Wednesday, January 12, 2005

Backstory to error in Bee article

Jan. 15: added link for "[didn't] respond to emails"
Jan. 14: clarified a quote from the publisher and the executive summary of this post;
incorporated feedback from one of the principals (we'd alerted them via email); the other does not read blogs, but hopes that the post is fair and balanced.
Jan 13: changed title, removed gratuitous emphases, added content.

In the Jan. 2 Bee article on the "fire publisher" movement (*), the section which set the tone for the piece as a whole was this:

But Engles doesn't really know the man he's trying to get fired. Except for once leaving an angry voicemail, he's never met his nemesis or even talked to him. And he doesn't plan to. "I think he's going to be so angry at me now, especially when the Web site goes up, that there's no chance of us having a civil discussion."

Not so, said [publisher]. "I sent him a card saying 'I'm not leaving, you're not leaving, let's get a cup of coffee.'"

He hasn't heard back.
Executive summary: The above statement has been false since mid-December, two weeks before the article got published - and it was only true until the day Engles received the card.

I was alerted to the article by Amy, who commented (in here):
Imagine my editor's reaction if I submitted a story without ever attempting to contact the principle subject of the report. The story wouldn't run.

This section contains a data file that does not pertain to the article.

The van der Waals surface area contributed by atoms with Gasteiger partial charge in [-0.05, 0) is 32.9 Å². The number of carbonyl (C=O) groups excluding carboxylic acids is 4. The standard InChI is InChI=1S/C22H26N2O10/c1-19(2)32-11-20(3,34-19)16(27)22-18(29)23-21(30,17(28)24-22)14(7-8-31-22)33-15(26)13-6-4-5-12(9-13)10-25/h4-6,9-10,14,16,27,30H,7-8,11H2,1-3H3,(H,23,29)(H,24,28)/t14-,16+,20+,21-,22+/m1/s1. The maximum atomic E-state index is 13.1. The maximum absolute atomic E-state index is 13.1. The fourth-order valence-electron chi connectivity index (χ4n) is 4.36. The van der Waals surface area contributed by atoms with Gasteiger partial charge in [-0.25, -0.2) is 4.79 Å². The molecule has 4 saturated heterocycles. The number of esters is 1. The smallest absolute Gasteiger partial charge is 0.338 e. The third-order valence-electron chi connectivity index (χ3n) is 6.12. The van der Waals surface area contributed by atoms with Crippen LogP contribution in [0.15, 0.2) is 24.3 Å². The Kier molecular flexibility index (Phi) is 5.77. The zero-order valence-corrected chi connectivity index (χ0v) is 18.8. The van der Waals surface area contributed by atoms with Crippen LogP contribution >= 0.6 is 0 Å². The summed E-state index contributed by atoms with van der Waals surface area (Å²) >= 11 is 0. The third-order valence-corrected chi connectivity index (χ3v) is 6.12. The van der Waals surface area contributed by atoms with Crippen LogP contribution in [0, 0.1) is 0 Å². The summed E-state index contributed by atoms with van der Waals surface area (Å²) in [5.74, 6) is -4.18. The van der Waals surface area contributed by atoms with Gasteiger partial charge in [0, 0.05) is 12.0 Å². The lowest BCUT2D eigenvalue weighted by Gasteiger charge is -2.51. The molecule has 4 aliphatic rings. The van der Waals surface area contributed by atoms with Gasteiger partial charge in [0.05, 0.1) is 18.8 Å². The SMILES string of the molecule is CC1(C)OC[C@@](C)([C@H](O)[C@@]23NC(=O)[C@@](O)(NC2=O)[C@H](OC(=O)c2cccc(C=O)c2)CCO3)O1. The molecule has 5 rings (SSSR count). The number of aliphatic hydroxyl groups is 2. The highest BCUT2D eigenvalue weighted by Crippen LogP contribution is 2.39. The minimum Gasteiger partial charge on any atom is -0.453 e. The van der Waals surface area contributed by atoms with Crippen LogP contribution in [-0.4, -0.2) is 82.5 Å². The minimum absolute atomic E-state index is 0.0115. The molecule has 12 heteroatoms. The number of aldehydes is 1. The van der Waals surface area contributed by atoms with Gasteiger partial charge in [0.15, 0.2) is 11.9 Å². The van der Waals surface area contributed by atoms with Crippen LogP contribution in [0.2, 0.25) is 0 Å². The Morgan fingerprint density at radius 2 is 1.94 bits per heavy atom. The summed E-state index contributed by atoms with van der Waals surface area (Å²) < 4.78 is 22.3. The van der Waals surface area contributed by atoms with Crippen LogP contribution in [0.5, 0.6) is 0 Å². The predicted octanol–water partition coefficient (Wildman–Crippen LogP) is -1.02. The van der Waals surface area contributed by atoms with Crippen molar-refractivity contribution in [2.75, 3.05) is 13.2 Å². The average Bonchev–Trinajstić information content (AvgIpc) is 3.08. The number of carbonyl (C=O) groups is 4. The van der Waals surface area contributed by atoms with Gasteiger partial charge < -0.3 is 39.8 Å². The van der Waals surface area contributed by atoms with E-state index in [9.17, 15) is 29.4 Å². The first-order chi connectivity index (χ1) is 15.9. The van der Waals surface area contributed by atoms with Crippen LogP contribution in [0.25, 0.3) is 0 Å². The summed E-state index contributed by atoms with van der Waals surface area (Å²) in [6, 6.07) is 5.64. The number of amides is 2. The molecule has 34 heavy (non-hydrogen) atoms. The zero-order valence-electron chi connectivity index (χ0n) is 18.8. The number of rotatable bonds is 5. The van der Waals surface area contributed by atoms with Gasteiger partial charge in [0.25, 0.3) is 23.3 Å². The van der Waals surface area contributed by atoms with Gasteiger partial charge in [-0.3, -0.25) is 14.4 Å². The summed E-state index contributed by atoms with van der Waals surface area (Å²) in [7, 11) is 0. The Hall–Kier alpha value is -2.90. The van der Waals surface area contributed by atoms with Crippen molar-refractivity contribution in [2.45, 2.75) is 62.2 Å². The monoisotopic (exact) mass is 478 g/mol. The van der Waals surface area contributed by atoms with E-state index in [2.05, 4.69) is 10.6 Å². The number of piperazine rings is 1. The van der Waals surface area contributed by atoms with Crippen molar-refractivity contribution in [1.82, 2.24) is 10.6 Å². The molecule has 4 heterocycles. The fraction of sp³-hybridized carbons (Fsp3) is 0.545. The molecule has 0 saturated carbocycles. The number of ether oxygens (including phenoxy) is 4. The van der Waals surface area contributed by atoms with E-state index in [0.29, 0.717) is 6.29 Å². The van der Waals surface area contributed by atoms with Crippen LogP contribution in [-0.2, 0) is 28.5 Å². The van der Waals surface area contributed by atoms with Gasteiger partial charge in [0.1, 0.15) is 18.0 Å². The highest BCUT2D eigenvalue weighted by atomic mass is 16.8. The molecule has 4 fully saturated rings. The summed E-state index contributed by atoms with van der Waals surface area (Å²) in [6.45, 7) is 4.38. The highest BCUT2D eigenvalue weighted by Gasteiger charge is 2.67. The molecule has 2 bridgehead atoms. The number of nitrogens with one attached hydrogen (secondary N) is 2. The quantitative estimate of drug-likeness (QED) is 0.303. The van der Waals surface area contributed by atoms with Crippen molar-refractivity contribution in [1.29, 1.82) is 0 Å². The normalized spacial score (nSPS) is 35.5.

Of course, Mr. Engles isn't bound by any journalist ethics or standards, as he isn't one. One presumes, however, that as an informed citizen, he understands that credibility is damaged when fairness and balance are absent.

("EE" below refers to Eric Engles)

In responding to Amy, we expressed some initial skepticism about the "[publisher] hasn't heard back" claim in the Bee article, but pledged to investigate and report what we found. We also mentioned in passing that the publisher doesn't answer our emails (*). In accordance with our Blogger's Motto ("Publish, then verify") we figured we ought to find out if it was still true: turned out it wasn't, he answered. So we asked him some questions, then got stonewalled, then contacted the Bee's public editor, then got un-stonewalled, so asked some more questions, and at various points asked EE a whole pile of questions. Here - with the stonewalls edited out - is what we found:

The "publisher hasn't heard back from EE" statement in the article is not correct; EE states that he responded within a day of receiving the publisher's card, and they made tentative plans to meet. This is not disputed.

So how could the reporter have come to believe that EE didn't respond to the card?

It turns out that the publisher met with the reporter "very soon after I sent the card...and in fact maybe the next day".
He stresses that everything he told the reporter was 100% true.

He also made the points that the story wasn't his idea, and that he thought it was going to be a "hit piece".

He states that the reporter "[did not] read me what he had written before sending it to the Bee. If he had, and I had been contacted by EE, I would have clarified that point [that EE had responded]."
(to reiterate, since this quote might create ambiguity: EE did contact the publisher, within a day of receiving the card.)

When I had initially asked him:
"Do you feel that [the article] represented you and Eric Engles fairly? and if there was any part that didn't seem fair, what would you have changed about it?"
he had responded that he thought it was fair, and had not mentioned the false statement.

We hope this account is a fair representation, albeit brief and leaving out much; please bring any oversights to our attention.

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